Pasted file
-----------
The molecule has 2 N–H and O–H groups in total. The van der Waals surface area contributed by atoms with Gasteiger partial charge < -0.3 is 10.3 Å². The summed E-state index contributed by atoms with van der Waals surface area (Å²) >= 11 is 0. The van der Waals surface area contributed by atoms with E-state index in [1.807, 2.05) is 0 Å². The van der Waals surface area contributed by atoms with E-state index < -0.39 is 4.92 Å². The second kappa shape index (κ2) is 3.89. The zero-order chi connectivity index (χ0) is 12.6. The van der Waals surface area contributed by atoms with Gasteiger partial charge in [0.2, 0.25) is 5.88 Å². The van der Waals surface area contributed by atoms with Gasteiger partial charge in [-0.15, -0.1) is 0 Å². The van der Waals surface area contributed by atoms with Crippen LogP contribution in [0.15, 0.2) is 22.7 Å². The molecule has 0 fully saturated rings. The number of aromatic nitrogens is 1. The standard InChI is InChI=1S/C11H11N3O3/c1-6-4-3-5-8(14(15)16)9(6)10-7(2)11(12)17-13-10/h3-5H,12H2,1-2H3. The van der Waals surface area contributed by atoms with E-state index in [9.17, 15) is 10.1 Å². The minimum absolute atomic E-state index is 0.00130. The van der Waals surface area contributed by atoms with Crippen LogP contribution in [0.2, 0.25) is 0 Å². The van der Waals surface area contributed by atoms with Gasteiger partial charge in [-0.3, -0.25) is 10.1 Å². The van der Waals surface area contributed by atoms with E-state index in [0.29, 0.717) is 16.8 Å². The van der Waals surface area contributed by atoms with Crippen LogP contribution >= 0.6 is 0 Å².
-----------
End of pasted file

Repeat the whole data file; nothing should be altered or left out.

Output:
The molecule has 2 N–H and O–H groups in total. The van der Waals surface area contributed by atoms with Gasteiger partial charge < -0.3 is 10.3 Å². The summed E-state index contributed by atoms with van der Waals surface area (Å²) >= 11 is 0. The van der Waals surface area contributed by atoms with E-state index in [1.807, 2.05) is 0 Å². The van der Waals surface area contributed by atoms with E-state index < -0.39 is 4.92 Å². The second kappa shape index (κ2) is 3.89. The zero-order chi connectivity index (χ0) is 12.6. The van der Waals surface area contributed by atoms with Gasteiger partial charge in [0.2, 0.25) is 5.88 Å². The van der Waals surface area contributed by atoms with Gasteiger partial charge in [-0.15, -0.1) is 0 Å². The van der Waals surface area contributed by atoms with Crippen LogP contribution in [0.15, 0.2) is 22.7 Å². The molecule has 0 fully saturated rings. The number of aromatic nitrogens is 1. The standard InChI is InChI=1S/C11H11N3O3/c1-6-4-3-5-8(14(15)16)9(6)10-7(2)11(12)17-13-10/h3-5H,12H2,1-2H3. The van der Waals surface area contributed by atoms with E-state index in [9.17, 15) is 10.1 Å². The minimum absolute atomic E-state index is 0.00130. The van der Waals surface area contributed by atoms with Crippen LogP contribution in [0.2, 0.25) is 0 Å². The van der Waals surface area contributed by atoms with Gasteiger partial charge in [-0.3, -0.25) is 10.1 Å². The van der Waals surface area contributed by atoms with E-state index in [0.29, 0.717) is 16.8 Å². The van der Waals surface area contributed by atoms with Crippen LogP contribution >= 0.6 is 0 Å².